Phishing nets $4.9B yearly from Chinese consumers

Phishing nets $4.9B yearly from Chinese consumers

Summary: Internet scams, particularly phishing sites, biggest obstacle to country's Web development as it deepens general mistrust of e-commerce among Chinese users, report states.

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Internet scams such as phishing sites is the biggest obstacle to China's Internet growth, with online shoppers losing an estimated 30.8 billion yuan (US$4.9 billion) yearly to these online threats, according to a report.

Released Wednesday, the report noted that as of June 2012, about 31.8 percent of online shoppers on China have encountered phishing sites and some 61.69 million Internet users have been scammed.

The report was jointly published by three organizations promoting Web site authentication: China Electronic Commerce Association's Center for Promotion of Credible E-commerce; Union for the Promotion of Credible Web sites in China; and authentication management organization Knet.cn.

It also found that more than 39.7 percent of Internet users who were scammed reported losses exceeding 500 yuan (US$79), while 33.4 percent of users lost between 500 yuan (US$79) and 2,000 yuan (US$317).

These losses have resulted in a general lack of trust among China's users, as seen by some 58.8 percent of Web companies reporting that less users are now visiting their portals, and even if they do, people are not buying things from them.

Another 30 percent of companies polled said they have been affected by copycat Web sites, it added.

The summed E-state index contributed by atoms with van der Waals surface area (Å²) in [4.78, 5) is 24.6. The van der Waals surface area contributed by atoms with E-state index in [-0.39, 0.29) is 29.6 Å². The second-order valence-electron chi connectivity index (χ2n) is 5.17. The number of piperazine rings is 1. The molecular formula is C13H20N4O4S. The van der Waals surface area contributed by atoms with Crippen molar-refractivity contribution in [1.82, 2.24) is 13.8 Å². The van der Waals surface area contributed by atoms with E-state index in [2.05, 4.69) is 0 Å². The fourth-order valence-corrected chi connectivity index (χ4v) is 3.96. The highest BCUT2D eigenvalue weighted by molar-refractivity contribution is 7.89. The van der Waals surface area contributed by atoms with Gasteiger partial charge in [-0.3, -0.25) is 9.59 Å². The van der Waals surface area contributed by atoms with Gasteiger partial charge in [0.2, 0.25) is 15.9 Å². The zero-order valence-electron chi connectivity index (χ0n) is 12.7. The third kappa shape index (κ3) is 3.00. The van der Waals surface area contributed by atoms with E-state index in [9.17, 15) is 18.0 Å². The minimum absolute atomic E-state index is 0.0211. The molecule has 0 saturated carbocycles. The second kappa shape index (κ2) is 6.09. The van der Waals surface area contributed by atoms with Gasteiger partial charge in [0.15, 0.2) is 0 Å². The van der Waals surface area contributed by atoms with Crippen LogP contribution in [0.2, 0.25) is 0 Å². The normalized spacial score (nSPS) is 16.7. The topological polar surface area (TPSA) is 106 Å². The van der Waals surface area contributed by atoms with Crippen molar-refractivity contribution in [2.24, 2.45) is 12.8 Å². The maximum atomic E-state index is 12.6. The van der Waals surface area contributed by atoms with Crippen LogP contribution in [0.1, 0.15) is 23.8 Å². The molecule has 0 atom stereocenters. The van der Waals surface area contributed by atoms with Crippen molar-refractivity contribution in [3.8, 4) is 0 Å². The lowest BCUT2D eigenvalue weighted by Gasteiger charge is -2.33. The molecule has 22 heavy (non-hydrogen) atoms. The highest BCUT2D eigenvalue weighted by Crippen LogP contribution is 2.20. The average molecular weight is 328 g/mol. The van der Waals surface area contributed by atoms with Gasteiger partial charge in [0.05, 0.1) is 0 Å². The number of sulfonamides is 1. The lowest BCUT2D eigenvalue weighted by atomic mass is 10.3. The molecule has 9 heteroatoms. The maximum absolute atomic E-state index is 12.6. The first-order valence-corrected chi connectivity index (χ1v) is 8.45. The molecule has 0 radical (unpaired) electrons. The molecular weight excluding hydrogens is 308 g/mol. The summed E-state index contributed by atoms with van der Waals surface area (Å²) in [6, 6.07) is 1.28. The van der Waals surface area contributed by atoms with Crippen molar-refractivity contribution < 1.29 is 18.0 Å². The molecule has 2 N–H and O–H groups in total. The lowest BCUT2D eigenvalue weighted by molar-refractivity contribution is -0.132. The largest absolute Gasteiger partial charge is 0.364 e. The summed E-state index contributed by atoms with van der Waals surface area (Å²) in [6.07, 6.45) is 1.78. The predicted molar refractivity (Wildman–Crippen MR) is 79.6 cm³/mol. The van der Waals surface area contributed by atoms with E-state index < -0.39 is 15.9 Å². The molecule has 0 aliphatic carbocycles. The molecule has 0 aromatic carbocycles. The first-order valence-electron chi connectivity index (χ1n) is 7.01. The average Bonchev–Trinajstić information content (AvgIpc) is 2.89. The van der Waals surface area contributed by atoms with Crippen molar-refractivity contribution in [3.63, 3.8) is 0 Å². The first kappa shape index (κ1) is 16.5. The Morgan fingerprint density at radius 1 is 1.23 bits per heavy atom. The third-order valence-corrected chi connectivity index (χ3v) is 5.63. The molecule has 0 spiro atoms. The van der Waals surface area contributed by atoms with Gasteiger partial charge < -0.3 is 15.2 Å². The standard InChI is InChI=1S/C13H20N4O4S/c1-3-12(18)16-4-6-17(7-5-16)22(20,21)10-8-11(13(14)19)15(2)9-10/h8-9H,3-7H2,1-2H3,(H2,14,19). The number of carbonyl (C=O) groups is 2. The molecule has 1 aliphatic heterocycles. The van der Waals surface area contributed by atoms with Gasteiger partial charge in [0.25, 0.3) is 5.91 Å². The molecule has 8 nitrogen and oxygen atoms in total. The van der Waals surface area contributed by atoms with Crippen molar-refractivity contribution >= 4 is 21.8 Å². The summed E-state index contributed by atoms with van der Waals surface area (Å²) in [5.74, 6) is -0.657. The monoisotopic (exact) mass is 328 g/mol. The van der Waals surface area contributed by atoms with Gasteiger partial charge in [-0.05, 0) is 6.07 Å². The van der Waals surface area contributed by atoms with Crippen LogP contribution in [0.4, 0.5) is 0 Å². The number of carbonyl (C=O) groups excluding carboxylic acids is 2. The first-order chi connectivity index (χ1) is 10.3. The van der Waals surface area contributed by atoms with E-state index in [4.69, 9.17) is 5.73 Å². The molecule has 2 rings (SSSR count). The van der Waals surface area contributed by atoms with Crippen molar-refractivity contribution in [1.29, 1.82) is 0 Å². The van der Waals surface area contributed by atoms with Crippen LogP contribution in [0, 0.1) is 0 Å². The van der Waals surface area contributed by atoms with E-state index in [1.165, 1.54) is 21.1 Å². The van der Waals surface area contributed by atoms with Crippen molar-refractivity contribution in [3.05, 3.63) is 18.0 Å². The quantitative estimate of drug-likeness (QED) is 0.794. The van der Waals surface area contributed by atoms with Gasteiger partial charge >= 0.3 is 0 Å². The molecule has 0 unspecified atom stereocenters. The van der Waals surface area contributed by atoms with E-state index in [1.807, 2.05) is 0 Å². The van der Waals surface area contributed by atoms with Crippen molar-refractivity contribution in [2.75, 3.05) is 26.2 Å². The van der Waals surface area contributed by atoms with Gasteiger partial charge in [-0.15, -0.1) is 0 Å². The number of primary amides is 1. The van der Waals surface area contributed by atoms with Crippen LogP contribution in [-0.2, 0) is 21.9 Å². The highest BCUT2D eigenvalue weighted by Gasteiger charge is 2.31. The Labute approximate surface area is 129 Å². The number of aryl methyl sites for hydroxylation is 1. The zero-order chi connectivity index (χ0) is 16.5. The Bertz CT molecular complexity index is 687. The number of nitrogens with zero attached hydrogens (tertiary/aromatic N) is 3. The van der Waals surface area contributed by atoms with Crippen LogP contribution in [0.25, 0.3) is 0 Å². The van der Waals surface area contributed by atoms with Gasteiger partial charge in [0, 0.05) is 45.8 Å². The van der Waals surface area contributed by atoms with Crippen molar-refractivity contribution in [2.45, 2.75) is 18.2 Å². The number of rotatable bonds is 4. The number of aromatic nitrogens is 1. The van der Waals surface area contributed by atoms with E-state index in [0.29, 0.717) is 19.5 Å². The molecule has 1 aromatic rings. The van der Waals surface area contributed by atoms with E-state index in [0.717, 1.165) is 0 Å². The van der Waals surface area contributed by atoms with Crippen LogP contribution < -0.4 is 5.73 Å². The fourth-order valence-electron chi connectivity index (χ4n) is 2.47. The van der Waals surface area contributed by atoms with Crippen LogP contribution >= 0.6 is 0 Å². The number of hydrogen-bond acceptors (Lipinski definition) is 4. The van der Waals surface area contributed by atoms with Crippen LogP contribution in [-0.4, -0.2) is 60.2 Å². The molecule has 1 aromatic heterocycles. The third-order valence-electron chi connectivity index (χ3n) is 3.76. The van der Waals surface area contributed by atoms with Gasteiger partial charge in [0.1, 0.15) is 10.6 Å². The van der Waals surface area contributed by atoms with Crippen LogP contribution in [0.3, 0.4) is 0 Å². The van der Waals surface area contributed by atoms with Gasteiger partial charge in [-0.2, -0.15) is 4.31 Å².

The report also noted the Anti-Phishing Alliance of China had closed down a total of 89,790 phishing sites between the time it was set up in Jul. 18, 2008 to June 2012. In June alone, the organization shuttered 2,389 Web sites.

With these developments ongoing, the China Electronic Commerce Association said 87.5 percent of Internet users in China hoped to easily identify credible Web sites when browsing. Some 62.2 percent said sites with a "credible Web site" badge is more reliable than those without, it added.



Topics: E-Commerce, Security, China

Liau Yun Qing

About Liau Yun Qing

The only journalist in the team without a Western name, Yun Qing hails from the mountainy Malaysian state, Sabah. She currently covers the hardware and networking beats, as well as everything else that falls into her lap, at ZDNet Asia. Her RSS feed includes tech news sites and most of the Cheezburger network. She is also a cheapskate masquerading as a group-buying addict.

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  • State Banking Commissiom

    How much is the government's banking power used to break the phisher's? Can money be moved in China whithout the government's permission?

    Will
    wfoster85601